Celtic Cantigas / Gerald Trimble
medieval.org | worldcat.org
Troubadour TRB 1001
"Quero seer oy mais seu trobador"
I want to be her troubadour - Alfonso X
Dedicated to the Virgin Mary and the divine feminine,"Celtic Cantigas"
is based on the Cantigas de Santa Maria and other Marian songs of the
Middle Ages, combined with Celtic music from Scotland and Ireland.This
music is performed entirely on period instruments using progressive
arrangements which reflect the connections between medieval musical
culture, the Celtic World, and the Orient.
The Cantigas de Santa Maria are more than 400 popular sacred songs compiled by King Alfonso X (known as El Sabio - the Wise) of Castile, Leon and Seville (1221 AD to 1284 AD). They are the highest expression of Marian devotion, which flourished in the Middle Ages and whose influence lasted until the Baroque period.Their texts are miracle stories and praise songs of Our Lady written in Portugese-Galician, a dialect of the Celtic people of Northern Spain and the favored poetic language of the time. Many melodies, rhythms and verse forms show distinct Moorish influence.The Islamic presence in Spain lasted over 700 years, the westernmost outpost of a world culture that stretched eastward to central Asia, India and China. It was the primary conduit for scientific and cultural knowledge into Europe from the Dark Ages onward to the Renaissance. Indeed, it was Muslim and Jewish minstrels who developed music in Medieval Spain from roots in Persia, Byzantium and the ancient world.
This music, the instruments to play it and the ideal of romantic love, which reached its pinnacle with the art of the troubadours, was first transmitted to Provence in southern France by the Moorish minstrels who were steeped in the philosophy of Sufism (the mystical aspect of Islam which emphasized love). From there they eventually spread throughout Europe.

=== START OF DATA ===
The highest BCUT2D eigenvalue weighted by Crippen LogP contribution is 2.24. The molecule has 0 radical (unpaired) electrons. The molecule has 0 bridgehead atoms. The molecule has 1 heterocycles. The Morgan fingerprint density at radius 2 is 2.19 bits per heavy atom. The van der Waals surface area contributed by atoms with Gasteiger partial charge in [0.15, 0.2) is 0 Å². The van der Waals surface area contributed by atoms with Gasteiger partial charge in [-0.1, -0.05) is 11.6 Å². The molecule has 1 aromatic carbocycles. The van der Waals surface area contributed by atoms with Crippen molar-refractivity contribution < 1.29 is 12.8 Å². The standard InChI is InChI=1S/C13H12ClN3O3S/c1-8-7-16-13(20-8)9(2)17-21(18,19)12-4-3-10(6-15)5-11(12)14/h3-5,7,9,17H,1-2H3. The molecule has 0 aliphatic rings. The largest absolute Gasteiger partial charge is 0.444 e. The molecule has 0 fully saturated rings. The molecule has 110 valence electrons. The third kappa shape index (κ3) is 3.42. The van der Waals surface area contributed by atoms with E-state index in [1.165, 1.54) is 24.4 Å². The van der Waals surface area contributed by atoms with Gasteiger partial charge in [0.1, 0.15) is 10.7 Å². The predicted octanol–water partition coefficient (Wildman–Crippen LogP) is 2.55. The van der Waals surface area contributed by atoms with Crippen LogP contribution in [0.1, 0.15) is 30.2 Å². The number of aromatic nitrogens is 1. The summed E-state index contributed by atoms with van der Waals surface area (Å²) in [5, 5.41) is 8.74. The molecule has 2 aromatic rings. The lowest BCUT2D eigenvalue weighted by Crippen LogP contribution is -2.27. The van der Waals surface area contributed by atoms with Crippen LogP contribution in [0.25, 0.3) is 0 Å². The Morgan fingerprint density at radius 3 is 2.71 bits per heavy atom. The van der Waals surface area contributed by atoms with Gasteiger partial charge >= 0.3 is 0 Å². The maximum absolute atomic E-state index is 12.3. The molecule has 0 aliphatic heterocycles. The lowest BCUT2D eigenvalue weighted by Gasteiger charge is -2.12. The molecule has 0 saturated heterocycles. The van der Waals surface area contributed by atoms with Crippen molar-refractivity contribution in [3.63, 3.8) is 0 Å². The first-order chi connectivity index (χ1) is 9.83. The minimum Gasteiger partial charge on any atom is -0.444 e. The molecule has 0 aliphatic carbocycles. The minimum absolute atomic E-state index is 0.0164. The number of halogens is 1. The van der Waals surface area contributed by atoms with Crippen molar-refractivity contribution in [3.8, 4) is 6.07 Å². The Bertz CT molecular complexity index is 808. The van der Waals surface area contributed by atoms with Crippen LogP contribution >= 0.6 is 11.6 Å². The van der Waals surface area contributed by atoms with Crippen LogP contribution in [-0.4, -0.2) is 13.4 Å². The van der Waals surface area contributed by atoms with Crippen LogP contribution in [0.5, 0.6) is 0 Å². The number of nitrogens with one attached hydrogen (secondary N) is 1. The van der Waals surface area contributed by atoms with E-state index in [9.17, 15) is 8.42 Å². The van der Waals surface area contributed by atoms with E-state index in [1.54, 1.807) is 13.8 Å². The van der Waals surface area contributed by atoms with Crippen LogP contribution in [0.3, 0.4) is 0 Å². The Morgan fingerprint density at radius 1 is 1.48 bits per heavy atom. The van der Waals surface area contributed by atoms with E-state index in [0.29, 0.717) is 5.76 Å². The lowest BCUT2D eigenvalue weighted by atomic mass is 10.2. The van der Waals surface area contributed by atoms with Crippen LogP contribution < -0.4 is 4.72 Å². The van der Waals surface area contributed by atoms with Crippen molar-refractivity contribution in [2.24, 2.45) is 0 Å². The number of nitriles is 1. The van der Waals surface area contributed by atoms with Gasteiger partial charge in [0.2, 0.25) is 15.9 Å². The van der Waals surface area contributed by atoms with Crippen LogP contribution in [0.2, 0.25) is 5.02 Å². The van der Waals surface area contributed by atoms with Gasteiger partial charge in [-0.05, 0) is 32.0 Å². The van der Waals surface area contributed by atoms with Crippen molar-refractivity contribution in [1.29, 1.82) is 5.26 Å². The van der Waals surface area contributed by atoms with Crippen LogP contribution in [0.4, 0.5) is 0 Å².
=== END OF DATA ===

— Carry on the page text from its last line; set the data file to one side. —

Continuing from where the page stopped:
The Cantigas de Santa Maria speak to us of a time when Christian, Muslim and Jew lived peaceably together. Mary, of Jewish origin, is sacred to both Christians and Muslims, and is mentioned more often in the Koran than in the Bible. Indeed an entire chapter of the Koran, Sura Maryam, is devoted to her. She, and the music which honors her, symbolizes this common cultural heritage — which, if reclaimed now could lead us to a new Renaissance for this music shows us that we are all linked and we are essentially all one. — Gerald Trimble
1. Maravillosos [7:08] CSM 139
Gerald: vielle and vocals · Maria: vocals · Julia: lavta · Phil: tabla and dholak
2. Quen omagen da Virgen [6:09] CSM 353
Gerald: vielle · Bob: bandora · Julia: lavta · Phil: tabla
3. Santa Maria valed ay Sennor [7:57] CSM 279
Gerald: vocal, bass and treble viola da gamba, lauta · Maria: vocals
4. Gigues [3:43] CSM 77 CSM 119 / Maire Bhean Og
Gerald: vielle · Bob: bandora · Julia: lauta · Phil: tabla
5. Morag / Tres morillas [9:16] / Cancionero de Palacio, 17
Gerald: vocals, bass and treble viola da gamba, vielle, lavta · Bob: bandora · Julia: lavta · Maria: vocals
6. Irish Reels [6:45] Mary Grace · St. Ann's Reel
Gerald: vocals, vielle, bandora · Phil: vocals, tabla and dholak · Maria: vocals · Doug: bodhran
7. Santa Maria strela do dia [6:25] CSM 100
Gerald: vocals, vielle, bass viola da gamba · Maria: vocals · Julia: lavta · Phil: tabla and dholak
8. La mora de Borja [6:22] CSM 167
Gerald: vielle · Julia: lavta · Bob: bandora · Phil: tabla and dholak
9. Cuncti simus concanentes [5:07] LV 6
Gerald: vocals, bass viola da gamba · Maria: vocals · Julia: lauta · Phil: tabla
10. Se ome fezer de grado [6:15] CSM 207
Gerald: vocals, vielle, dutar, cura saz · Julia: lavta · Maria: vocals · Phil: tabla and dholak
11. The Holy Land [2:42]
Gerald: bass and treble viola da gamba, lavta · Misty: bendir
Doug Goodhart and Misty Bernard
Notes on the Music
1. Maravillosos (Song) (CSM 139) 7:08
This cantiga begins with a vielle improvisation reminiscent of oriental performance practice known as "taksim". The original time was probably 6/8 but inspired by the French musician Henri Agnel,who first arranged the chorus of this song in 5 beats, we expanded this to include successive cycles of 5, 7, 9 and 11 beats. Five is a number sacred to Mary and this meter was employed in Moorish Spain. Interestingly the troubadour Raimbaut de Vaqueiras once employed a similar technique using five languages in five successive verses.
Gerald: Vielle and vocals; Maria: vocals; Julia: Lavta; Phil: tabla and dholak.
2. Quen Omagen da Virgen (Instrumental) (CSM 353 ) 6:09
Our instrumental version of this popular cantiga shows the versatility of these ancient melodies with a treatment that utilizes early instruments. Improvisation is highlighted here as seems historically likely in medieval performance practice which drew heavily on oriental modes and techniques.
Gerald: Vielle; Bob: Bandora; Julia: Lavta; Phil: tabla.